Fidelity: Money fund reform will "destroy" industry
BOSTON (Reuters) - Fidelity Investments ratcheted up its rhetoric against money-market fund reform, warning U.S. regulators on Thursday that proposed changes would "ultimately destroy" the $2.7 trillion industry and disrupt financing for American businesses.
The Securities and Exchange Commission's tough proposals are meant to reduce the chances that problems in a large money fund could spread to the rest of the financial system as happened during the credit crisis that peaked in 2008.
But in a comment letter to the SEC, the largest U.S. money fund sponsor said proposals that include requiring more capital and placing restrictions on investor redemptions would be disruptive to the industry and put even greater strain on the federal guarantees that back bank deposits. Boston-based Fidelity's money market mutual funds have about $432 billion in assets.
"In particular, we continue to believe that proposals such as floating (net asset value), imposing onerous capital requirements or adding burdensome redemption restrictions will ultimately destroy the money market fund industry," Fidelity said.
"The demise of money-market funds would remove important short-term financing capacity from the markets, inevitably resulting in less credit extension that would impact businesses large and small," Fidelity said.
Fidelity and other money-market fund sponsors fear that tighter regulations under review by the SEC would drive investors to other investment vehicles, particularly banks.
Another big money fund sponsor, Federated Investors Inc, has threatened to file a lawsuit to block reforms.
Fidelity's letter to the SEC stressed that reforms the SEC put in place in 2010 after the credit crisis have made money-market funds stronger and more liquid than ever.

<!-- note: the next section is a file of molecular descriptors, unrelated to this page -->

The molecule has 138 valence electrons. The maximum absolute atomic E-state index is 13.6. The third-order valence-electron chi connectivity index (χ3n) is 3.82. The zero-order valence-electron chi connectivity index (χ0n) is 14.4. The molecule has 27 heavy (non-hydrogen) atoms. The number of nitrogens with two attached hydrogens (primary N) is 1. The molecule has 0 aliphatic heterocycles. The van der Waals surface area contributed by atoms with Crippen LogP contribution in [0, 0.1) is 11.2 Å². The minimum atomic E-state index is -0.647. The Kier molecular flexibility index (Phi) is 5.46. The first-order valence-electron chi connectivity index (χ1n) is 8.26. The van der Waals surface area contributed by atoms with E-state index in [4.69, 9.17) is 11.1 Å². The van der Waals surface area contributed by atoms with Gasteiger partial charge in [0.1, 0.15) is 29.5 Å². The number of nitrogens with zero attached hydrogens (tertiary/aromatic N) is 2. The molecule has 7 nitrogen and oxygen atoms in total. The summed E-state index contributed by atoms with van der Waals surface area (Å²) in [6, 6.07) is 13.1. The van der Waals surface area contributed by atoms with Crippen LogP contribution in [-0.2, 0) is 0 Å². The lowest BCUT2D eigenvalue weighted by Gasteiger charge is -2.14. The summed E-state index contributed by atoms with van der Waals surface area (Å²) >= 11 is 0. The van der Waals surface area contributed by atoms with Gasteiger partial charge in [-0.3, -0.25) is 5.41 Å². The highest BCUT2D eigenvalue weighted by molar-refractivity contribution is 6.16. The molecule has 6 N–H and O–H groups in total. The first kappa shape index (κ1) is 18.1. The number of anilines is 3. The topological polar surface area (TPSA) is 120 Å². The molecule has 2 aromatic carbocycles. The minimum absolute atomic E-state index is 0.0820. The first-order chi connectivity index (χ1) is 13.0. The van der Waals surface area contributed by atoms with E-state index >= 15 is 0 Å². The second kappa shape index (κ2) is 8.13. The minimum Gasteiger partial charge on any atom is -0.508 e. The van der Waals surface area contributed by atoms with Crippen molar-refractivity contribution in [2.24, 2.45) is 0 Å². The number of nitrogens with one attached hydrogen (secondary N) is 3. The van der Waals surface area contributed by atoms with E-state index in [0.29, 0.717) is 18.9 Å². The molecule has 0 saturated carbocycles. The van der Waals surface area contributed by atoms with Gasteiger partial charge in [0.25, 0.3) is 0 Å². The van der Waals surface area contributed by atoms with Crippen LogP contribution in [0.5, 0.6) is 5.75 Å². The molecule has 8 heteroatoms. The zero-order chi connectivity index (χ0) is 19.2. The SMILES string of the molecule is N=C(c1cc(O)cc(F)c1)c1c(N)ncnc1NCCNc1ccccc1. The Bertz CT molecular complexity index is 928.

Both companies say the funds' ability to survive investor withdrawals last summer during the European sovereign debt crisis shows their new resilience.
But during the height of the credit crisis, the safety of money market funds was in serious question.
After Lehman Brothers declared bankruptcy in September 2008, a $65 billion money fund's net asset value dropped below $1 per share, sparking a run on the entire industry. Moody's Investors Service reported that fund companies had to put up more than $12 billion of their own money to prevent another 62 funds from "breaking the buck" and the U.S. government had to step in with backing.
SEC Commissioner Mary Schapiro, in a recent speech, said the reforms would address remaining "gaps in the regulatory system that threaten investors."
She said money-market funds still are susceptible to investor runs and to a sudden deterioration in the quality of holdings.
"It's hard to miss the hue and cry being raised by the industry against either of these approaches," Schapiro said in her February 24 speech. "But the fact is investors have been given a false sense of security by money market fund sponsor support and the one-time Treasury guarantee."
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